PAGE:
Congratulations are in order for two institutions within our north central region. This month, NIFA issued its round of grant awards that not only includes funding for the North Central IPM Center, but to the University of Wisconsin-Madison and Michigan State University.
University of Wisconsin-Madison was awarded a three-year, $324,809 grant for a project entitled, A multi-pronged approach to controlling Sclerotinia stem rot (SSR or white mold). Sclerotinia sclerotiorumis is a fungus that can infect and survive on over 400 host species, and is a very predominant and active disease in soybean crops. Between 2010 and 2014, SSR of soybean resulted in total soybean yield losses valued at an estimated $1.2 billion in the U.S. and Canada. For perspective, the U.S. soybean crop was valued at more than $41 billion in 2013.
Considering the difficulty in controlling SSR and its impact on reducing soybean yield, a large amount of time and money in the America’s is spent on managing it. However, no one strategy can provide significant control. The goals of the project aim at creating a control method that uses integrated management strategies using modern technologies; integrate varietal resistance into and integrated management platform; and, develop outreach materials to enable farmers and practitioners to implement integrated management strategies of the fungus. Iowa State University and Michigan State University will also be contributing to the research.
Michigan State University was awarded a two-year, $199,446 grant for a project entitled, Development and demonstration of short- and long-term strategies for management of the resurgent blueberry steam gall wasp. Blueberry stem gall wasp (BSGW) is a native pest of blueberries in the eastern US, and has had a dramatic economic impact on the crop in recent years. BSGW attacks susceptible cultivars that can have very high gall densities, while other cultivars are completely resistant. Galls are formed on new shoots that reduces yield and increases contamination risk. Management of the pest with pruning is not sufficient for current BSGW population densities, meaning there is an urgent need for additional strategies.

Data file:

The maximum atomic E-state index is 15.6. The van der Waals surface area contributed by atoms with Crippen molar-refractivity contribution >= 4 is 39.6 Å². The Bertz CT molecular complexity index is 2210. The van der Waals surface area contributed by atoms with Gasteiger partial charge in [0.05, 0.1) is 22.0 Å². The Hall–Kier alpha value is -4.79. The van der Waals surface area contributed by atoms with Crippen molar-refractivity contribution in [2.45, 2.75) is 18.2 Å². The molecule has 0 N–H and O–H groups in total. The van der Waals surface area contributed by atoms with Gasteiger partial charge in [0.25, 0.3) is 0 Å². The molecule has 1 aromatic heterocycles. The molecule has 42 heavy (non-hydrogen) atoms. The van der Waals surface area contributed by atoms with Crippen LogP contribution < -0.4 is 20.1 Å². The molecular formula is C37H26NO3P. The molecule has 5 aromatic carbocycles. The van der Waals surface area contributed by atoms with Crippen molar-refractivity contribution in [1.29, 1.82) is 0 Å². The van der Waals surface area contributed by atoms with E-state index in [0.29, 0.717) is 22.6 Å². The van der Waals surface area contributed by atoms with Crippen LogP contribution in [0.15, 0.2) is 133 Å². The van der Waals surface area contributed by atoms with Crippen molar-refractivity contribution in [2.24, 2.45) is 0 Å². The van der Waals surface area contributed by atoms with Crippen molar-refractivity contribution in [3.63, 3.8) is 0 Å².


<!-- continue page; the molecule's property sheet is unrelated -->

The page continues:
While the long-term goal is to develop and implement an IPM program that integrates new resistant cultivars in the production system, this goal will take some time. The goal of this project is to spread understanding of insecticide-based approaches and responses to field management. Other goals include, determining pest management strategies that control BSGW, while also protecting natural enemies and pollinators; investigating the effect of bush management on BSGW infestation and yield; identifying genetic source(s) of resistance to diverse BSGW populations; and, delivering a cost-effective BSGW management programs for the US blueberry industry.